On Tuesday, Feb. 8, 2005,
Gov. Jennifer Granholm gave her annual State of the State address. In the
speech, the governor proposed borrowing $2 billion for
direct or indirect subsidies to companies in "technology and emerging
industries," while borrowing another $800,000 for public works spending. This
proposal was one of the centerpieces of her program to repair Michigan’s broken
Following the speech, Jack
McHugh, a legislative analyst for the Mackinac Center for Public Policy,
participated in a panel discussion on the Delta College public television
program "Currently Speaking." Shown below is an edited version of McHugh’s
prepared remarks for the program. Some of McHugh’s material was excerpted from
other Mackinac Center publications, such as
Lawrence W. Reed’s Jan. 31 "State of the State" address, but McHugh’s
remarks represent an original and specific response to the governor’s proposal.
To put the governor’s proposed
borrowing into perspective, it may be useful to view this as if the debt were
structured like a four-percent, 20-year mortgage, borrowed all at once and
amortized in monthly payments. Here is what those numbers look like:
Jennifer Granholm’s Borrowing Proposal As a 20-Year Mortgage
per man, woman and child
Principal amount borrowed
interest paid over 20 years
payments over 20 years
These numbers are for
illustration purposes only. The debt will probably not be structured like
a mortgage with monthly amortization payments, and the money will not be
borrowed all at once — the governor proposes stretching the $2 billion in
borrowing for "technology and emerging industries" over 10 years, and the $800
million in borrowing for public works spending over three years.
The figures in the table are intended to help put into perspective the magnitude
of the proposed principal and interest payments.
Here’s the real question: Why is
it that when bad public policies contribute to high unemployment, politicians
think that going into debt will make things better? This was the first response
recently of the City of Detroit and the
Detroit School District to an ongoing demographic and economic meltdown, and
now Gov. Granholm is going down the same path.
Let’s step back for a moment and
try to put our current situation into perspective. Since December 1995, Michigan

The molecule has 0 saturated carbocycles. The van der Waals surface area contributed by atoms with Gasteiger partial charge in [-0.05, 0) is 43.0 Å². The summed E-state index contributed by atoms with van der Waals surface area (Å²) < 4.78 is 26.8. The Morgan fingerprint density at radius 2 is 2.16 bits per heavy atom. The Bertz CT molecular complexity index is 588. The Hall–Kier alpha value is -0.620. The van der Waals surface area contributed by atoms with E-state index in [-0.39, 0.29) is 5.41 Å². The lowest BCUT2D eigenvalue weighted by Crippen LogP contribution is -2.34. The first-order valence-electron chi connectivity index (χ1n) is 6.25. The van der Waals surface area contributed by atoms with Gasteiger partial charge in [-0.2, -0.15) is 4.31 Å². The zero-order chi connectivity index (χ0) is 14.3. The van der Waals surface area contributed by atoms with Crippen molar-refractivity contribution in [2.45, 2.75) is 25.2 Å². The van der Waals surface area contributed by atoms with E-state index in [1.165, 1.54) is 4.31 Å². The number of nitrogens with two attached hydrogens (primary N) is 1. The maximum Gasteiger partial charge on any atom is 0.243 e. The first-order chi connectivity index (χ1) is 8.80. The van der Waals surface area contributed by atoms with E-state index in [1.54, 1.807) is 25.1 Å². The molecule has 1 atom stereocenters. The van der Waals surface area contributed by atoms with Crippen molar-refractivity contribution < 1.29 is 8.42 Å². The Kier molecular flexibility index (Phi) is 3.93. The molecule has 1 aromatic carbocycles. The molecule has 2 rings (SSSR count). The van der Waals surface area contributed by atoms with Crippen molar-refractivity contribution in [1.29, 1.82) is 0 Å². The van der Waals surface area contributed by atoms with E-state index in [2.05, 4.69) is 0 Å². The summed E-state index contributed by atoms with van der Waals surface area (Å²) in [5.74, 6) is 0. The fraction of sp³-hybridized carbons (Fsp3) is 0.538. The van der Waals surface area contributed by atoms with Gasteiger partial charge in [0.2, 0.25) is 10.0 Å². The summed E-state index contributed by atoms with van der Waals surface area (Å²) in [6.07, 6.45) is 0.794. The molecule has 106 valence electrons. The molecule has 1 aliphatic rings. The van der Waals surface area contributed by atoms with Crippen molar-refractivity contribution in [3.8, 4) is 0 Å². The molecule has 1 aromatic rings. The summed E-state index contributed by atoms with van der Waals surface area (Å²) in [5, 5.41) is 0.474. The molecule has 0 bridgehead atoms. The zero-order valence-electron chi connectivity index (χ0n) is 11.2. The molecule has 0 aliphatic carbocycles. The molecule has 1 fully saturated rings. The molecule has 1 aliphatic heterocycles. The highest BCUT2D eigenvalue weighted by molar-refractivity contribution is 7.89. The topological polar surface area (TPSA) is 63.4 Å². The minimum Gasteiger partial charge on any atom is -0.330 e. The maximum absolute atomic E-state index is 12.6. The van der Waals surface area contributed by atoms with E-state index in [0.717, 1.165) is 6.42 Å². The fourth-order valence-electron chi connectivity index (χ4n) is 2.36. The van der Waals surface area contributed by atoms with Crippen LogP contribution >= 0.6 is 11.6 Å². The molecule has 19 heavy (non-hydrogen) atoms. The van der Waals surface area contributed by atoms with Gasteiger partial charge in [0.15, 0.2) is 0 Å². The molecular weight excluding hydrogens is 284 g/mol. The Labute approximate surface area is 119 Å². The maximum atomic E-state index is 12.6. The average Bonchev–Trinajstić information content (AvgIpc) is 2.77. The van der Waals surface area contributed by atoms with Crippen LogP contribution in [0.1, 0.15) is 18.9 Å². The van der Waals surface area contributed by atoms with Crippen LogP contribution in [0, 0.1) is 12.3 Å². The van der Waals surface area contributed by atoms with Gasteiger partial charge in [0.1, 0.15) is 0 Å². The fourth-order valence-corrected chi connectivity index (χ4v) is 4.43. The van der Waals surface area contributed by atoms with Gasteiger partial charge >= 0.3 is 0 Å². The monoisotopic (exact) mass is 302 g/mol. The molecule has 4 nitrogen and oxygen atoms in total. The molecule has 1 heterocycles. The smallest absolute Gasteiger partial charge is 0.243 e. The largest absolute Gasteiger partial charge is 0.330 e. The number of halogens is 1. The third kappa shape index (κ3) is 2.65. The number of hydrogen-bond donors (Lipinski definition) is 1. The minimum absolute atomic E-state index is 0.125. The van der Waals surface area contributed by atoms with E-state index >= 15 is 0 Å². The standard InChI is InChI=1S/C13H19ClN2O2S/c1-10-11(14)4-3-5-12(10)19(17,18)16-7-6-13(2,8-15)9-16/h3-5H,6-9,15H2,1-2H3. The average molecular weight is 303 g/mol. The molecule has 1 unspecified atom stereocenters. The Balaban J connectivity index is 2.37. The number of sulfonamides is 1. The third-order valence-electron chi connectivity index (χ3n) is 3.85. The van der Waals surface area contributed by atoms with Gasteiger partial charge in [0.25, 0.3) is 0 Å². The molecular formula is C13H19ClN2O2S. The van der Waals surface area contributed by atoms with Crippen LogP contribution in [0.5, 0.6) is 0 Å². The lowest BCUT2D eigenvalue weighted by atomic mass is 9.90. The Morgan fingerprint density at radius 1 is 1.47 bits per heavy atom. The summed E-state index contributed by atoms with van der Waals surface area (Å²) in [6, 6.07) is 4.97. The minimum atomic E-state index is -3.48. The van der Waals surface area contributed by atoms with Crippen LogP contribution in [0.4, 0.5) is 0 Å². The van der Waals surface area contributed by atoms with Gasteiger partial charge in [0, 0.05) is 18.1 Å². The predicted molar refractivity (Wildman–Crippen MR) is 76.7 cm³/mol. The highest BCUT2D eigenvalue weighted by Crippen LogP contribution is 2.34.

has finished 50th out of the 50 states in percentage employment growth. We’ve
placed 43rd in percentage per-capita income growth over roughly the same period,
and we have fallen from above the median in percentage per-capita gross state
product to well below the median.
Michigan was the only state to lose a large number of jobs last year, and our
7.3 percent unemployment rate is now the worst in the nation.
We did not get in this fix
because of a lack of subsidies and "targeted incentives" to favored businesses
and industries. Indeed, if these things worked, Michigan would be a leader in
economic growth, because we’ve done plenty of this sort of thing. Nor did we get
here because of a lack of public works spending. We’ve done plenty of that, too,
including many millions that were
misspent using so-called "Clean Michigan Initiative" bond money.
No, the reason that Michigan is
struggling is because we have a horrendous business climate.
Michigan ranks 34th out of 50
states in the
Pacific Research Institute’s
index of economic liberty. We’re 36th in the
business climate index, and the unemployment tax burden we place on job
providers is the ninth worst in the nation. On the issue of corporate income
taxes, the Tax Foundation ranks Michigan dead last — 50th out of 50 — and our
Single Business Tax has been found to take 50 percent more from employers than
the national average for state business taxes.
So why in the world would
anyone think that piling on more debt and public works spending would fix the
The real medicine that
Michigan’s sick economy needs is to
eliminate or drastically reduce the Single Business Tax and the property tax